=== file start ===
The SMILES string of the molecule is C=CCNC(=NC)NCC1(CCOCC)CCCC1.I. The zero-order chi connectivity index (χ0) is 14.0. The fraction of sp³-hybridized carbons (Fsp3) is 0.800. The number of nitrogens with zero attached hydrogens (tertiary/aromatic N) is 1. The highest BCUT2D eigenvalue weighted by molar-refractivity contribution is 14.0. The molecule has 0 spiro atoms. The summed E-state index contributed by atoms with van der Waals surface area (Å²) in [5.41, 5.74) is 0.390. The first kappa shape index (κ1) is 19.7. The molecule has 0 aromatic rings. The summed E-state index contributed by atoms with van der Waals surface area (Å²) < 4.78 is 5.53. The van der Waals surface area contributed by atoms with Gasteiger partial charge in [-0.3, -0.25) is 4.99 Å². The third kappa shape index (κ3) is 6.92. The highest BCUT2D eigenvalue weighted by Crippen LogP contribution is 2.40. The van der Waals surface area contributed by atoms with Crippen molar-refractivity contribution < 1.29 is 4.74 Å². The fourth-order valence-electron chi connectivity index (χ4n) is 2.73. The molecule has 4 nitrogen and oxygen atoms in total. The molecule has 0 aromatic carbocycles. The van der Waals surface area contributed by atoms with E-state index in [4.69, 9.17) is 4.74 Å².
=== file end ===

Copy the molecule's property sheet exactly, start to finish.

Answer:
The SMILES string of the molecule is C=CCNC(=NC)NCC1(CCOCC)CCCC1.I. The zero-order chi connectivity index (χ0) is 14.0. The fraction of sp³-hybridized carbons (Fsp3) is 0.800. The number of nitrogens with zero attached hydrogens (tertiary/aromatic N) is 1. The highest BCUT2D eigenvalue weighted by molar-refractivity contribution is 14.0. The molecule has 0 spiro atoms. The summed E-state index contributed by atoms with van der Waals surface area (Å²) in [5.41, 5.74) is 0.390. The first kappa shape index (κ1) is 19.7. The molecule has 0 aromatic rings. The summed E-state index contributed by atoms with van der Waals surface area (Å²) < 4.78 is 5.53. The van der Waals surface area contributed by atoms with Gasteiger partial charge in [-0.3, -0.25) is 4.99 Å². The third kappa shape index (κ3) is 6.92. The highest BCUT2D eigenvalue weighted by Crippen LogP contribution is 2.40. The van der Waals surface area contributed by atoms with Crippen molar-refractivity contribution < 1.29 is 4.74 Å². The fourth-order valence-electron chi connectivity index (χ4n) is 2.73. The molecule has 4 nitrogen and oxygen atoms in total. The molecule has 0 aromatic carbocycles. The van der Waals surface area contributed by atoms with E-state index in [4.69, 9.17) is 4.74 Å².